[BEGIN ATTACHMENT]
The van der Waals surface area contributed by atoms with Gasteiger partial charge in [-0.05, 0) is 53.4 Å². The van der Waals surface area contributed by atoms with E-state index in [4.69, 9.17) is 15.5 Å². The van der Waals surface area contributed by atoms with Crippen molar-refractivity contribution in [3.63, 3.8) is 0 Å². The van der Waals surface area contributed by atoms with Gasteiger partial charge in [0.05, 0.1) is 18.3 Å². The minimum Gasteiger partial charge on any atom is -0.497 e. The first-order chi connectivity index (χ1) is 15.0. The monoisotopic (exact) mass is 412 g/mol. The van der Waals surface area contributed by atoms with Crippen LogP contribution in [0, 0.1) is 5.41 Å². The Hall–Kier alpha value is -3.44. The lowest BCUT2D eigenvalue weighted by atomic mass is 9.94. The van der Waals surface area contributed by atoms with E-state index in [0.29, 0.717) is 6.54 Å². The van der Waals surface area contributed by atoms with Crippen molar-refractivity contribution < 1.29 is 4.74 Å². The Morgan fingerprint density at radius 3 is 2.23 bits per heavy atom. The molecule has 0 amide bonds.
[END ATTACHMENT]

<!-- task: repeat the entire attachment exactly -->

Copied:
The van der Waals surface area contributed by atoms with Gasteiger partial charge in [-0.05, 0) is 53.4 Å². The van der Waals surface area contributed by atoms with E-state index in [4.69, 9.17) is 15.5 Å². The van der Waals surface area contributed by atoms with Crippen molar-refractivity contribution in [3.63, 3.8) is 0 Å². The van der Waals surface area contributed by atoms with Gasteiger partial charge in [0.05, 0.1) is 18.3 Å². The minimum Gasteiger partial charge on any atom is -0.497 e. The first-order chi connectivity index (χ1) is 15.0. The monoisotopic (exact) mass is 412 g/mol. The van der Waals surface area contributed by atoms with Crippen LogP contribution in [0, 0.1) is 5.41 Å². The Hall–Kier alpha value is -3.44. The lowest BCUT2D eigenvalue weighted by atomic mass is 9.94. The van der Waals surface area contributed by atoms with E-state index in [0.29, 0.717) is 6.54 Å². The van der Waals surface area contributed by atoms with Crippen molar-refractivity contribution < 1.29 is 4.74 Å². The Morgan fingerprint density at radius 3 is 2.23 bits per heavy atom. The molecule has 0 amide bonds.